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Reversal: Cambodia genocide court to pursue more Khmer Rouge

Mak Remissa / EPA

Foreign tourists look at photographs of Khmer Rouge victims on display at Tuol Sleng Genocide Museum (S-21 prison) in Phnom Penh, Cambodia, on Jan. 11, 2012.

Updated 1:00 p.m. ET Friday:  The court’s National Co-Investigating Judge, You Bunleng, responded on Friday to criticisms lodged against him by his counterpart, International Reserve Co-Investigating Judge Judge Laurent Kasper-Ansermet. The Cambodian judge said Kasper-Ansermet had ill intentions for issuing the statement without his knowledge, claimed he was trying “to confuse public opinion” over his alleged opposition to further investigations, and noted that the Swiss judge was not authorized to undertake any procedural actions while no one has been named to the post of International Co-Investigating Judge.

A judge at Cambodia's genocide court said Thursday that he will reverse a decision to end a controversial investigation into the role of more Khmer Rouge leaders in the 1970s "killing fields" regime that left nearly two million people dead, amid claims by critics that the government had exerted pressure to stop further queries.

The investigation of five unnamed suspects -- covered by what is known as cases 003/004 -- has been troubled since it began in 2009, with allegations of political interference by the Cambodian government and a lack of judicial independence.


An international judge tasked to work on that investigation resigned last year after government ministers made statements about the court not pursuing more trials following the completion of those of four of the regime’s top surviving leaders. Those trials are ongoing.

The court's press office released a statement from another international judge, Laurent Kasper-Ansermet of Switzerland, early Thursday stating that he would order the judicial investigation into case 003 to resume. That case was closed last April, sparking an outcry over how deep the tribunal's examination of the 1975-1979 regime would go.

Kasper-Ansermet's bid to reopen the investigation was the "fresh breath of U.N. air we have been demanding," Theary Seng, a Khmer Rouge survivor and an advocate for victims, wrote to msnbc.com. She noted his "unexpected assertiveness regarding his pursuit of the political(ly) controversial cases 003/4," which she alleged were "expressly blocked by the government."

"The U.N. and the Cambodian government are heading for a showdown because of the unexpected flexing of muscles by the U.N. vis-a-vis the Cambodian government," she added.

Kasper-Ansermet's statement cast a light on the inner workings of the tribunal, which has seemingly been mired in internal tussles since it began operations in 2007, following a decade of halting negotiations between the government and the U.N. over the court's structure and functioning. The Extraordinary Chambers in the Courts of Cambodia is a hybrid of international and Cambodian judges.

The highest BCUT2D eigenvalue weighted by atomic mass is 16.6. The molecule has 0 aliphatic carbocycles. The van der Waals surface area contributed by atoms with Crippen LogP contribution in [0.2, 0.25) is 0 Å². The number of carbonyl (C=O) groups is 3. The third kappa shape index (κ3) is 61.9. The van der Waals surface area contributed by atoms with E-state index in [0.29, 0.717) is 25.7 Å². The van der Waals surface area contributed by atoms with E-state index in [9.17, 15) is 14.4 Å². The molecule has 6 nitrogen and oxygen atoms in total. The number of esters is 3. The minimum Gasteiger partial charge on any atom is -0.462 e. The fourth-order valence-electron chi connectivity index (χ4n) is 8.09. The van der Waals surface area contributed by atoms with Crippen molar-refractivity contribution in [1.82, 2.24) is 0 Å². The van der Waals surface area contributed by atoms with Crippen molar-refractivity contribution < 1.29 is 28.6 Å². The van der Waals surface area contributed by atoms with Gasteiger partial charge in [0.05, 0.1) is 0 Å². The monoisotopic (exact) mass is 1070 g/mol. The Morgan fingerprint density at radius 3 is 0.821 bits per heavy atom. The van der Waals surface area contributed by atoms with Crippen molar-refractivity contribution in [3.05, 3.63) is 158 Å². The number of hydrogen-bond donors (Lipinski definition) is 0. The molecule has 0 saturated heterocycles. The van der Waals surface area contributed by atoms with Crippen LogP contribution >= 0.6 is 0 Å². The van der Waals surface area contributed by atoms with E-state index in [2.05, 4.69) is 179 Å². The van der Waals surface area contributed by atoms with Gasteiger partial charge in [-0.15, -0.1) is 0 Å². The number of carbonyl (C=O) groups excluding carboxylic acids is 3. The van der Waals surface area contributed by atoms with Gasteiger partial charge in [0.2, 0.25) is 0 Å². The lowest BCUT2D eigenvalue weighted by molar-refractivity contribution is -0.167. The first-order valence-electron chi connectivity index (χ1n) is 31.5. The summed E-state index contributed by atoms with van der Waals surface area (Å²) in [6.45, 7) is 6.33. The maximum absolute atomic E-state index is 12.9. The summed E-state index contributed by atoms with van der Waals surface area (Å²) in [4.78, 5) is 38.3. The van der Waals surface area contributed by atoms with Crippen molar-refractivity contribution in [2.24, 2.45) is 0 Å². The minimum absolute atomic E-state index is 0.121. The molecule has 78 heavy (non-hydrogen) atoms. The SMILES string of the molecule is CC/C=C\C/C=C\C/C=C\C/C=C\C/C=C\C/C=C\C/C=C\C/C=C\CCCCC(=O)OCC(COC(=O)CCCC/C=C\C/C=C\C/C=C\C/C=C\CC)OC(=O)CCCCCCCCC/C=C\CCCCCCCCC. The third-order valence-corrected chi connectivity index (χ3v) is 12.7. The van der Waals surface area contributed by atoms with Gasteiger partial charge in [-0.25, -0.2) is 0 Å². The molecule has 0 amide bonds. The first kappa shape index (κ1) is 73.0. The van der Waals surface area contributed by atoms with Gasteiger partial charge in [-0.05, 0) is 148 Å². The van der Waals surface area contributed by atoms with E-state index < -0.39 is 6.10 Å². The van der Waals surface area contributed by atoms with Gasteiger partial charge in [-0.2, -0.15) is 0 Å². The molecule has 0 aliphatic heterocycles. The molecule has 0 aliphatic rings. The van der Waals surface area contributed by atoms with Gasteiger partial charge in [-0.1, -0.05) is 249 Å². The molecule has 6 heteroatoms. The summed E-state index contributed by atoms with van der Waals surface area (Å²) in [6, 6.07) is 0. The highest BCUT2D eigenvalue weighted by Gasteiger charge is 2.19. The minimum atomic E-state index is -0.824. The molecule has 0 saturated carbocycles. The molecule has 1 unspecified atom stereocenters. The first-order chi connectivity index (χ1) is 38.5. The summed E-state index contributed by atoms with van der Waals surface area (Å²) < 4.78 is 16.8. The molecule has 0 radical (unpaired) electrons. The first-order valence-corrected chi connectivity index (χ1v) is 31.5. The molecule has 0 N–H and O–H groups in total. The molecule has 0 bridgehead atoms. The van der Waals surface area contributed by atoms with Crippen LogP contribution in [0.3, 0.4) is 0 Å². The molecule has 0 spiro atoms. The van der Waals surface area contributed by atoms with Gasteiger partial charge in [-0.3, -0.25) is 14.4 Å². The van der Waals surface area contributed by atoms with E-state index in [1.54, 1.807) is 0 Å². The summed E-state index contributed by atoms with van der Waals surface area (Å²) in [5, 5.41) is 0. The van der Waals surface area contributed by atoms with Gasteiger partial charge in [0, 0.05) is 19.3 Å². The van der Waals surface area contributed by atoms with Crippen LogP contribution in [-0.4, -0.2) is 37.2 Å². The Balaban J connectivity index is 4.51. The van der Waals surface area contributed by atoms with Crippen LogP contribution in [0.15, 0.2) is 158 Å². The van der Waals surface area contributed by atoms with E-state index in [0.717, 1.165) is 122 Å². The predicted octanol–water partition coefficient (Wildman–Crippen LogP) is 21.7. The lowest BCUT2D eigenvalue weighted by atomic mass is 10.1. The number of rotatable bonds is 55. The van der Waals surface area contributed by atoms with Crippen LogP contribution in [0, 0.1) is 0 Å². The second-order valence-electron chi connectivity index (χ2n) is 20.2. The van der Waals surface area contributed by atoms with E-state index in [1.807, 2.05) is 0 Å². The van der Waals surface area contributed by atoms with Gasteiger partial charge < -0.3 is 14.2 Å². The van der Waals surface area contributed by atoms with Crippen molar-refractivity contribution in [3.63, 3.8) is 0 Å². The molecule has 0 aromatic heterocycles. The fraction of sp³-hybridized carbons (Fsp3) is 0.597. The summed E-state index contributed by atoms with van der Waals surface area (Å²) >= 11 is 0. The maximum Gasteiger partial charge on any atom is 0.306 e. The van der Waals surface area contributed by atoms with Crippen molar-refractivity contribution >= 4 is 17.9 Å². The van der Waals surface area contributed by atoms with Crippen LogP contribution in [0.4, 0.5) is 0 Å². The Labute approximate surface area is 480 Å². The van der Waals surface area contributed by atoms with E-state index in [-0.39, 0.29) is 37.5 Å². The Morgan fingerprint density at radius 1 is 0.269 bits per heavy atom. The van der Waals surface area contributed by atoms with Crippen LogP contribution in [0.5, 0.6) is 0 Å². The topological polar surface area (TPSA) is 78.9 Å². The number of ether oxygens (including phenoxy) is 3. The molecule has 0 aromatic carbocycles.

The statement detailed how Kasper-Ansermet's attempts to make submissions in the disputed cases were rebuffed by his Cambodian counterpart, who said the Swiss judge had not been officially appointed to replace the one who resigned last year, and by the pre-trial chamber, which said he did not have the qualifications to assume the post.

It also noted that the chamber failed to notify the judge of its decision on the submissions, raising "serious concerns about the lack of impartiality" of its president, the statement said, and called for him to step down from any proceedings related to case 003/004.

Clair Duffy, Khmer Rouge Tribunal Monitor for the Open Society Justice Initiative, said the resumption of the case was an "important development" for victims.

"The premature closure of the 003 investigation was particularly worrying because it came against the background of opposition to further investigations from the Cambodian government," Duffy wrote to msnbc.com. "The proper handling of these two cases still under investigation (cases 003 and 004) will be a litmus test of the court's ability to meet the basic standards of international law that it was set up to achieve, in order to bring justice for victims of the Khmer Rouge, and to promote future adherence to the rule of law in Cambodia."

Under the Khmer Rouge, nearly one quarter of the country’s population – or at least 1.7 million people – died from execution, disease, starvation and overwork, according to the Documentation Center of Cambodia.

The ultra-Maoist group strived to create an agrarian utopia (and called their effort a return to “Year Zero”), forcing city dwellers to rural areas to work on large farms, destroying money, shuttering schools and prohibiting religious worship in the predominantly Buddhist country. Intellectuals, or those with an education, were often deemed their enemies and targeted for execution.

Intensifying border skirmishes with neighboring Vietnam led the Vietnamese to invade Cambodia and thereby end Khmer Rouge rule.

The decision comes a week after the tribunal rejected an appeal for acquittal by Kaing Guek Eav, also known as Duch, a prison chief who oversaw a torture center where at least 12,000 people died. The court instead increased his sentence from 19 years to life.

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